Nyssa student club brings holiday cheer to the elderly

NYSSA – A Nyssa middle school program that prepares students for health care careers made its first holiday trip to a long term care facility since the onset of the pandemic, visiting with Alzheimer’s and dementia patients on Monday, Dec. 11.

Roughly 20 students with the Nyssa chapter of HOSA-Future Health Professionals presented Christmas cards, wreaths and ornaments to patients at Nyssa Gardens Assisted Living Facility.

Older adults and the immunocompromised, long known to have the highest risk of complications from Covid, including hospitalization and death, were sheltered in place during the pandemic.

With updated vaccines and the slowed spread of the virus, the school holiday visits are resuming this year.

Aundra DeWitt, HOSA co-adviser and a Nyssa school nurse, said the revival of the annual visit gave the 20 patients at the facility much-needed social interactions and the students to get experience in the specialized health care setting.

DeWitt said the students learned about Alzheimer’s and dementia ahead of the trip to prepare for what they might see, experience and how to communicate with the patients.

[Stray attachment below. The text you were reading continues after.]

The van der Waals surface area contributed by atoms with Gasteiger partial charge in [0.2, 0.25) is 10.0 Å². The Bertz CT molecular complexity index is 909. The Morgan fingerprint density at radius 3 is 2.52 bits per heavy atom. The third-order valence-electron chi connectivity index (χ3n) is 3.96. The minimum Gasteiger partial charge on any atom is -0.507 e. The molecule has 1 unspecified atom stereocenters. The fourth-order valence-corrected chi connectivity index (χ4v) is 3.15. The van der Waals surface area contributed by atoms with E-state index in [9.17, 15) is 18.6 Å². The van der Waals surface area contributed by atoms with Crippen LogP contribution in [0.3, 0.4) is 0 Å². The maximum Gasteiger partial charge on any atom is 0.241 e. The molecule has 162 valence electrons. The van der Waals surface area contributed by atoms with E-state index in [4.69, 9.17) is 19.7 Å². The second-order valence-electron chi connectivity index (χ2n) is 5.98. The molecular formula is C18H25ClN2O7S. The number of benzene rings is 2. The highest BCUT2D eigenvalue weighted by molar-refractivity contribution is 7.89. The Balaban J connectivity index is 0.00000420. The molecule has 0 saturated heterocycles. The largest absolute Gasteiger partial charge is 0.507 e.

She said students also went through patient privacy training and learned about the ethical and legal obligations of working in a clinical setting. 

Ally Larson, a sixth grade HOSA student, said spending time with the patients was important, given the isolation many older adults suffered during the pandemic. She and her classmates were excited to pass out the handmade Christmas cards they made for the patients.

She said the students dressed up like elves and were also excited to play games with the patients.

Allysandra Martinez, another sixth grade HOSA student, said she had looked forward to getting the opportunity to gain career experience in a health care setting in addition to visiting with the patients.

Making cards, Christmas ornaments and picking out games to play with the patients was only some of what the students did to prepare for the trip, according to DeWitt.

DeWitt said students get the most out of the HOSA program when they participate in activities such as visiting Nyssa Gardens.

“It’s hard to teach the kids about something they have never seen,” she said. “We need to get them out into the community so they can learn and grow.”

From guest speakers in the health care industry to tours of doctors’ offices and hospitals, the students get insights into health cares, Watts said. 

According to the HOSA website, the international student organization comprises middle school, high school and college students, alumni and other health care professionals.

The club is more popular than ever, growing to 30 students this year, up from 12 in 2022.

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